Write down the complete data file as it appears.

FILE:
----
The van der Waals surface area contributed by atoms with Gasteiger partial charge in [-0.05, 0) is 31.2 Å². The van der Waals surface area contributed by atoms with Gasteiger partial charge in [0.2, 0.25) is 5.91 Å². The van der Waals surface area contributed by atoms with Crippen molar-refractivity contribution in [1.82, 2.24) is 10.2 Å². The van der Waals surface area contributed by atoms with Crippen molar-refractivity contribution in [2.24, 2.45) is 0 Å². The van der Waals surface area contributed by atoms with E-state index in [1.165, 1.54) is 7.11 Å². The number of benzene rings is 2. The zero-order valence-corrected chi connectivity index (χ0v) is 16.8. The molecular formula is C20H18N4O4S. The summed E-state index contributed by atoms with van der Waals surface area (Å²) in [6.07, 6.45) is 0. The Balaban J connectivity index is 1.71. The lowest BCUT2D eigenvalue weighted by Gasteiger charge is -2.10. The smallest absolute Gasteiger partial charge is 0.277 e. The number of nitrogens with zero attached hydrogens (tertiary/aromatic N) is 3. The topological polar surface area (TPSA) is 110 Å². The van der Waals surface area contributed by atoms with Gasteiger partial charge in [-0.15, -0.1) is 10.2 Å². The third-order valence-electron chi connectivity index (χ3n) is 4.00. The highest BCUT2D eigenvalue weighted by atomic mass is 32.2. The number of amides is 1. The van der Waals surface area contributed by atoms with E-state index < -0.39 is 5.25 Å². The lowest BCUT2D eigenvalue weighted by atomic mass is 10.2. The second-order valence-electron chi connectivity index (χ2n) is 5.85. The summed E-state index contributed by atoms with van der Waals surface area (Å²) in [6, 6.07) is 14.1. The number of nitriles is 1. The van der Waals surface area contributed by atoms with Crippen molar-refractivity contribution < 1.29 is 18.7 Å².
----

The van der Waals surface area contributed by atoms with Gasteiger partial charge in [-0.05, 0) is 31.2 Å². The van der Waals surface area contributed by atoms with Gasteiger partial charge in [0.2, 0.25) is 5.91 Å². The van der Waals surface area contributed by atoms with Crippen molar-refractivity contribution in [1.82, 2.24) is 10.2 Å². The van der Waals surface area contributed by atoms with Crippen molar-refractivity contribution in [2.24, 2.45) is 0 Å². The van der Waals surface area contributed by atoms with E-state index in [1.165, 1.54) is 7.11 Å². The number of benzene rings is 2. The zero-order valence-corrected chi connectivity index (χ0v) is 16.8. The molecular formula is C20H18N4O4S. The summed E-state index contributed by atoms with van der Waals surface area (Å²) in [6.07, 6.45) is 0. The Balaban J connectivity index is 1.71. The lowest BCUT2D eigenvalue weighted by Gasteiger charge is -2.10. The smallest absolute Gasteiger partial charge is 0.277 e. The number of nitrogens with zero attached hydrogens (tertiary/aromatic N) is 3. The topological polar surface area (TPSA) is 110 Å². The van der Waals surface area contributed by atoms with Gasteiger partial charge in [-0.15, -0.1) is 10.2 Å². The third-order valence-electron chi connectivity index (χ3n) is 4.00. The highest BCUT2D eigenvalue weighted by atomic mass is 32.2. The number of amides is 1. The van der Waals surface area contributed by atoms with E-state index < -0.39 is 5.25 Å². The lowest BCUT2D eigenvalue weighted by atomic mass is 10.2. The second-order valence-electron chi connectivity index (χ2n) is 5.85. The summed E-state index contributed by atoms with van der Waals surface area (Å²) in [6, 6.07) is 14.1. The number of nitriles is 1. The van der Waals surface area contributed by atoms with Crippen molar-refractivity contribution < 1.29 is 18.7 Å².